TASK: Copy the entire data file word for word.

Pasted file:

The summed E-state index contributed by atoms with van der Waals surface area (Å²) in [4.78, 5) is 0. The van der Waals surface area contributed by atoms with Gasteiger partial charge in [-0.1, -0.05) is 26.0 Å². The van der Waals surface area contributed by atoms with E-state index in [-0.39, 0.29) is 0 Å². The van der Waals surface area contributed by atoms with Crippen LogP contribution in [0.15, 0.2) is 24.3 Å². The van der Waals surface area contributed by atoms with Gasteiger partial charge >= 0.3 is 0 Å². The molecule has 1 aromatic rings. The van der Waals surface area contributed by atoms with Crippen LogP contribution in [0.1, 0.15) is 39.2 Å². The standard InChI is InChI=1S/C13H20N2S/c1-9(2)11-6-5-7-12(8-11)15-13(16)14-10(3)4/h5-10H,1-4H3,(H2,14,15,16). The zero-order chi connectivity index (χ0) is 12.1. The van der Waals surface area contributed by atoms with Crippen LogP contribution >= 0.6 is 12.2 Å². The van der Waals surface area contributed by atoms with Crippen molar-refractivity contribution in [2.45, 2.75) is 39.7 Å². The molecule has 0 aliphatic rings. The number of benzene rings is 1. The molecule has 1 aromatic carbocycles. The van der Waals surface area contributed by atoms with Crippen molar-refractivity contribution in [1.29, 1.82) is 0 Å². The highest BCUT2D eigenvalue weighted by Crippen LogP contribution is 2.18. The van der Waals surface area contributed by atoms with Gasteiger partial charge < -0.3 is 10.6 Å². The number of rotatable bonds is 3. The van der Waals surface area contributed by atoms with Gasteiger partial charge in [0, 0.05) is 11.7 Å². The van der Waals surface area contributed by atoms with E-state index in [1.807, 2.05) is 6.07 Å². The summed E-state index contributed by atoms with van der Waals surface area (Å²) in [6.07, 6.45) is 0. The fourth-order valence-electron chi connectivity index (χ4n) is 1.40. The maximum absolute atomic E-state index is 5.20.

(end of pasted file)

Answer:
The summed E-state index contributed by atoms with van der Waals surface area (Å²) in [4.78, 5) is 0. The van der Waals surface area contributed by atoms with Gasteiger partial charge in [-0.1, -0.05) is 26.0 Å². The van der Waals surface area contributed by atoms with E-state index in [-0.39, 0.29) is 0 Å². The van der Waals surface area contributed by atoms with Crippen LogP contribution in [0.15, 0.2) is 24.3 Å². The van der Waals surface area contributed by atoms with Gasteiger partial charge >= 0.3 is 0 Å². The molecule has 1 aromatic rings. The van der Waals surface area contributed by atoms with Crippen LogP contribution in [0.1, 0.15) is 39.2 Å². The standard InChI is InChI=1S/C13H20N2S/c1-9(2)11-6-5-7-12(8-11)15-13(16)14-10(3)4/h5-10H,1-4H3,(H2,14,15,16). The zero-order chi connectivity index (χ0) is 12.1. The van der Waals surface area contributed by atoms with Crippen LogP contribution >= 0.6 is 12.2 Å². The van der Waals surface area contributed by atoms with Crippen molar-refractivity contribution in [2.45, 2.75) is 39.7 Å². The molecule has 0 aliphatic rings. The number of benzene rings is 1. The molecule has 1 aromatic carbocycles. The van der Waals surface area contributed by atoms with Crippen molar-refractivity contribution in [1.29, 1.82) is 0 Å². The highest BCUT2D eigenvalue weighted by Crippen LogP contribution is 2.18. The van der Waals surface area contributed by atoms with Gasteiger partial charge < -0.3 is 10.6 Å². The number of rotatable bonds is 3. The van der Waals surface area contributed by atoms with Gasteiger partial charge in [0, 0.05) is 11.7 Å². The van der Waals surface area contributed by atoms with E-state index in [1.807, 2.05) is 6.07 Å². The summed E-state index contributed by atoms with van der Waals surface area (Å²) in [6.07, 6.45) is 0. The fourth-order valence-electron chi connectivity index (χ4n) is 1.40. The maximum absolute atomic E-state index is 5.20.